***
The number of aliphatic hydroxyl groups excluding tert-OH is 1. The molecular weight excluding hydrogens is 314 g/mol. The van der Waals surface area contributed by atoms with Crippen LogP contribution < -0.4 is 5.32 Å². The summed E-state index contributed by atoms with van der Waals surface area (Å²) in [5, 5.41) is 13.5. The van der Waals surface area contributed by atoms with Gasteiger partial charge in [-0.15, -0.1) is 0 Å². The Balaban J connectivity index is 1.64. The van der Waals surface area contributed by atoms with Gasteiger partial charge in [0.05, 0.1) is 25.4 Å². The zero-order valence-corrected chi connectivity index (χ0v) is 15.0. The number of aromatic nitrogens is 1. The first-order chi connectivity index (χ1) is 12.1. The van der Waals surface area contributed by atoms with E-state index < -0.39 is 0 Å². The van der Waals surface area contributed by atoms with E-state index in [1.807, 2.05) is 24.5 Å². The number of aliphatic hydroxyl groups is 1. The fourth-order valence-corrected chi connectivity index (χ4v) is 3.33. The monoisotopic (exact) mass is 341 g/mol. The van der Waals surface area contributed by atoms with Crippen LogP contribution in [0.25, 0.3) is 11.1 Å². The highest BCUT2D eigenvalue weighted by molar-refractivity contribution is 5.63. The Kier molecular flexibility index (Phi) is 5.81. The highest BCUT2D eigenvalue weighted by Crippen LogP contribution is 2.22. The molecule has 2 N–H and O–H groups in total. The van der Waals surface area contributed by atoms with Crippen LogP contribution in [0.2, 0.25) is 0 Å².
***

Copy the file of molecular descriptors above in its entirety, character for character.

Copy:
The number of aliphatic hydroxyl groups excluding tert-OH is 1. The molecular weight excluding hydrogens is 314 g/mol. The van der Waals surface area contributed by atoms with Crippen LogP contribution < -0.4 is 5.32 Å². The summed E-state index contributed by atoms with van der Waals surface area (Å²) in [5, 5.41) is 13.5. The van der Waals surface area contributed by atoms with Gasteiger partial charge in [-0.15, -0.1) is 0 Å². The Balaban J connectivity index is 1.64. The van der Waals surface area contributed by atoms with Gasteiger partial charge in [0.05, 0.1) is 25.4 Å². The zero-order valence-corrected chi connectivity index (χ0v) is 15.0. The number of aromatic nitrogens is 1. The first-order chi connectivity index (χ1) is 12.1. The van der Waals surface area contributed by atoms with E-state index < -0.39 is 0 Å². The van der Waals surface area contributed by atoms with E-state index in [1.807, 2.05) is 24.5 Å². The number of aliphatic hydroxyl groups is 1. The fourth-order valence-corrected chi connectivity index (χ4v) is 3.33. The monoisotopic (exact) mass is 341 g/mol. The van der Waals surface area contributed by atoms with Crippen LogP contribution in [0.25, 0.3) is 11.1 Å². The highest BCUT2D eigenvalue weighted by molar-refractivity contribution is 5.63. The Kier molecular flexibility index (Phi) is 5.81. The highest BCUT2D eigenvalue weighted by Crippen LogP contribution is 2.22. The molecule has 2 N–H and O–H groups in total. The van der Waals surface area contributed by atoms with Crippen LogP contribution in [0.2, 0.25) is 0 Å².